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Technology from FIU is going to the International Space Station

by Tech Desk
1 minutes read
Technology from FIU is going to the International Space Station

Humanity will return to the moon and stay this time. Innovation at the College of Engineering and Computing could be key to Quest’s success.

NASA’s Artemis program aims to build the first ever base camp on the moon. The institution strives to generate scientific discoveries, commercial benefits, and inspiration for a new generation of explorers.

Artemis’ success will depend heavily on protecting its technology, such as its rovers and drilling tools, from the harsh environment of space.

To help with this, the FIU’s Plasma Formation Laboratory has developed an innovative coating material that shields the structure’s movement and rotation points, i.e. cracks in the armor.

A sample of the coating is scheduled to be sent to the International Space Station this fall and installed on an off-site platform for exposure to space. Next, examine the radiation resistance of the coating.

Radiation can interfere with signal processing in electronics and shorten the life of structures.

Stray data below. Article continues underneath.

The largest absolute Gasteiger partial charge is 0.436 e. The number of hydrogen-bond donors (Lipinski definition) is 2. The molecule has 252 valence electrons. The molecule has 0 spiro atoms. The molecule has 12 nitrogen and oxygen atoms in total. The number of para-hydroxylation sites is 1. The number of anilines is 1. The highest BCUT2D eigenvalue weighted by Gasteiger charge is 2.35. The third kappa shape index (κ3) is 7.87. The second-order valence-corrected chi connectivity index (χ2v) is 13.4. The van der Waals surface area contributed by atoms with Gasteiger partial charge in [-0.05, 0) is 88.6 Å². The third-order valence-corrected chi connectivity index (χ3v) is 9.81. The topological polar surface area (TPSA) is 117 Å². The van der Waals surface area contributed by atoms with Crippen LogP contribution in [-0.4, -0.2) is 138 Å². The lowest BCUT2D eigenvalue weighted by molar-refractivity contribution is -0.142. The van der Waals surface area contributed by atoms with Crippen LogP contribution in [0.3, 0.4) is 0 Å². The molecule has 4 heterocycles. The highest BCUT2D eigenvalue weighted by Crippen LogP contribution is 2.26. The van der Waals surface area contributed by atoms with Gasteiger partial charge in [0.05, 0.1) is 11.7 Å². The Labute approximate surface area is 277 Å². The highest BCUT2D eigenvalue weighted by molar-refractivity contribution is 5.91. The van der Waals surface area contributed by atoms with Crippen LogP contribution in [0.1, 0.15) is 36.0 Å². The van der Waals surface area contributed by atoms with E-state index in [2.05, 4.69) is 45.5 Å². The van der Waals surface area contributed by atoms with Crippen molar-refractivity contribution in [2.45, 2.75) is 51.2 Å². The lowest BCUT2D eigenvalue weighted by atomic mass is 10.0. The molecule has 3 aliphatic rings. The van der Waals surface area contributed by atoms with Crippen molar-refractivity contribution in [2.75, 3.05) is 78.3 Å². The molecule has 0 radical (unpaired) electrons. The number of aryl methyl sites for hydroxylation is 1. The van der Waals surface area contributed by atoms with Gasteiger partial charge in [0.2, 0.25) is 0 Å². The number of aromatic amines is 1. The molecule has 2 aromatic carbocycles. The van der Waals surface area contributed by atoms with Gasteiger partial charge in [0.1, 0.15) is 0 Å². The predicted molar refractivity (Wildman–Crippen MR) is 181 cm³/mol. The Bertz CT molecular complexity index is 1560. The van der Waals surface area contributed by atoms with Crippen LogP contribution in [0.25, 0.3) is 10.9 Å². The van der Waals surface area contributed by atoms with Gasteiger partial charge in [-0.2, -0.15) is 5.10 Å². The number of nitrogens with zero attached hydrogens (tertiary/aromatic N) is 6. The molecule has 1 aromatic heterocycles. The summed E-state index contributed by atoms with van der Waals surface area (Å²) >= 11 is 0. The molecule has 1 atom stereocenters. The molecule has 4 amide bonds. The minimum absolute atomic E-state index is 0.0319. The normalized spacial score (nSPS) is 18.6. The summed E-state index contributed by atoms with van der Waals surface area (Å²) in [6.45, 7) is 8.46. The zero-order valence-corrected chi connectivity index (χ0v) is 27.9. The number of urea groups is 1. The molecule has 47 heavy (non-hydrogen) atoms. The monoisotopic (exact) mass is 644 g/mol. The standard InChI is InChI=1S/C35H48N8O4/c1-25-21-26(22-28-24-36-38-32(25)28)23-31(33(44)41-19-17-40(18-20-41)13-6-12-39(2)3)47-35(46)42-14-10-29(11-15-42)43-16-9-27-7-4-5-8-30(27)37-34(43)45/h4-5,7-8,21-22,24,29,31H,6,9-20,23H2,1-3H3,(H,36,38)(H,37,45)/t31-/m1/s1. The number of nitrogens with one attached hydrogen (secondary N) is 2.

“By mounting the material on the International Space Station, we can get closer to simulating the real-world radiation that lunar structures are exposed to,” said chair of the Department of Mechanical and Materials Engineering and Plasma Forming Lab.

FIU’s sample coating is applied to the side of the International Space Station that faces directly toward the sun. Six months later, a crew of astronauts will return the material to Earth for analysis.

“Our team chose direct sunlight because we want the coating to be very aggressive,” says Sara Rengfo ’16, a materials engineer at NASA who has worked with Agarwal on the research.

Scientists at FIU and NASA will carefully observe how the temperature of the coating changes as the space station orbits the Earth. In the meantime, the material is being tested at her FIU and her NASA lab for resistance to lunar dust, tiny rock fragments found abundantly on the moon’s surface. NASA hopes the results of this test will help future missions.

The resulting data may help distributors reduce the need for service and repairs. This research may also have commercial implications in industries where materials are exposed to harsh conditions such as: B. Containment of nuclear waste and production of hypersonic vehicles.

This research is a joint research between public and private institutions. His six panthers, including four interns, are working on the project. FIU is a major academic partner.

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